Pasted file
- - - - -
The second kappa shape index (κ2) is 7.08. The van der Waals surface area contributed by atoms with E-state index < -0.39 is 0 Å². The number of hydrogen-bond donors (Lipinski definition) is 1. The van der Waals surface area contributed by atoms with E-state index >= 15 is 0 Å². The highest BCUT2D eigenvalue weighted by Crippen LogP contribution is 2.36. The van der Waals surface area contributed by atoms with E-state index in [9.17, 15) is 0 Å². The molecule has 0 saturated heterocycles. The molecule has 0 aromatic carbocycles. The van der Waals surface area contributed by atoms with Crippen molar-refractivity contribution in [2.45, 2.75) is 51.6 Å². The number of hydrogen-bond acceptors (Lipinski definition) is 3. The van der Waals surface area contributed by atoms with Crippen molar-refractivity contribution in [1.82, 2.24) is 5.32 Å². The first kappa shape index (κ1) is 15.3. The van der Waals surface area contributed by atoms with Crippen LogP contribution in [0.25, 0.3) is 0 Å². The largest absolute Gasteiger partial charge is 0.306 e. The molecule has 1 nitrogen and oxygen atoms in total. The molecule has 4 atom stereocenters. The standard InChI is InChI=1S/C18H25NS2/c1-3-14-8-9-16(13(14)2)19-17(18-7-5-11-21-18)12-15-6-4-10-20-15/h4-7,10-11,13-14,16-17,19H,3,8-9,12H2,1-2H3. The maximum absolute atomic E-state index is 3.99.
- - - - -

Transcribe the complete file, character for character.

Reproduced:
The second kappa shape index (κ2) is 7.08. The van der Waals surface area contributed by atoms with E-state index < -0.39 is 0 Å². The number of hydrogen-bond donors (Lipinski definition) is 1. The van der Waals surface area contributed by atoms with E-state index >= 15 is 0 Å². The highest BCUT2D eigenvalue weighted by Crippen LogP contribution is 2.36. The van der Waals surface area contributed by atoms with E-state index in [9.17, 15) is 0 Å². The molecule has 0 saturated heterocycles. The molecule has 0 aromatic carbocycles. The van der Waals surface area contributed by atoms with Crippen molar-refractivity contribution in [2.45, 2.75) is 51.6 Å². The number of hydrogen-bond acceptors (Lipinski definition) is 3. The van der Waals surface area contributed by atoms with Crippen molar-refractivity contribution in [1.82, 2.24) is 5.32 Å². The first kappa shape index (κ1) is 15.3. The van der Waals surface area contributed by atoms with Crippen LogP contribution in [0.25, 0.3) is 0 Å². The largest absolute Gasteiger partial charge is 0.306 e. The molecule has 1 nitrogen and oxygen atoms in total. The molecule has 4 atom stereocenters. The standard InChI is InChI=1S/C18H25NS2/c1-3-14-8-9-16(13(14)2)19-17(18-7-5-11-21-18)12-15-6-4-10-20-15/h4-7,10-11,13-14,16-17,19H,3,8-9,12H2,1-2H3. The maximum absolute atomic E-state index is 3.99.